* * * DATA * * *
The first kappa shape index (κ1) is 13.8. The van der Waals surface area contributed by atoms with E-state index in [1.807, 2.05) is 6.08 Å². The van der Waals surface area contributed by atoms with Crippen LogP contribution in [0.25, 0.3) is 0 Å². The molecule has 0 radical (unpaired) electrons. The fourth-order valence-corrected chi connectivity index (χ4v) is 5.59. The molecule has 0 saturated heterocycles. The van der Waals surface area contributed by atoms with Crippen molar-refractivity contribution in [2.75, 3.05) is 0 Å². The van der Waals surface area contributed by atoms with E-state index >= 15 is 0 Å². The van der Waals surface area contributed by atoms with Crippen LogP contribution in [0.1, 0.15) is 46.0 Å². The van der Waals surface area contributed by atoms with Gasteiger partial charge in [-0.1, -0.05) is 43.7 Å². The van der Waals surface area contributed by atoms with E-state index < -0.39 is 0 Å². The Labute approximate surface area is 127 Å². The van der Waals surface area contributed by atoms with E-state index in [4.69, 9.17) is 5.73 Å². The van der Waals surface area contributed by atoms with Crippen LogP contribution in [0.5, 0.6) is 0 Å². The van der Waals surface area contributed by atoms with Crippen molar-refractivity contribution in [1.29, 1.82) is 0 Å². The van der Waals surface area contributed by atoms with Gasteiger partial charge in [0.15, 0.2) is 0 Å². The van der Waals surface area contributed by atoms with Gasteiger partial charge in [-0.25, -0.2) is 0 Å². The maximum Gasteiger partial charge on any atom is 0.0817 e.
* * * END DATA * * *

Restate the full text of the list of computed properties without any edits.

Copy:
The first kappa shape index (κ1) is 13.8. The van der Waals surface area contributed by atoms with E-state index in [1.807, 2.05) is 6.08 Å². The van der Waals surface area contributed by atoms with Crippen LogP contribution in [0.25, 0.3) is 0 Å². The molecule has 0 radical (unpaired) electrons. The fourth-order valence-corrected chi connectivity index (χ4v) is 5.59. The molecule has 0 saturated heterocycles. The van der Waals surface area contributed by atoms with Crippen molar-refractivity contribution in [2.75, 3.05) is 0 Å². The van der Waals surface area contributed by atoms with E-state index >= 15 is 0 Å². The van der Waals surface area contributed by atoms with Crippen LogP contribution in [0.1, 0.15) is 46.0 Å². The van der Waals surface area contributed by atoms with Gasteiger partial charge in [-0.1, -0.05) is 43.7 Å². The van der Waals surface area contributed by atoms with E-state index < -0.39 is 0 Å². The Labute approximate surface area is 127 Å². The van der Waals surface area contributed by atoms with E-state index in [4.69, 9.17) is 5.73 Å². The van der Waals surface area contributed by atoms with Crippen LogP contribution in [0.5, 0.6) is 0 Å². The van der Waals surface area contributed by atoms with Crippen molar-refractivity contribution in [1.29, 1.82) is 0 Å². The van der Waals surface area contributed by atoms with Gasteiger partial charge in [0.15, 0.2) is 0 Å². The van der Waals surface area contributed by atoms with Gasteiger partial charge in [-0.25, -0.2) is 0 Å². The maximum Gasteiger partial charge on any atom is 0.0817 e.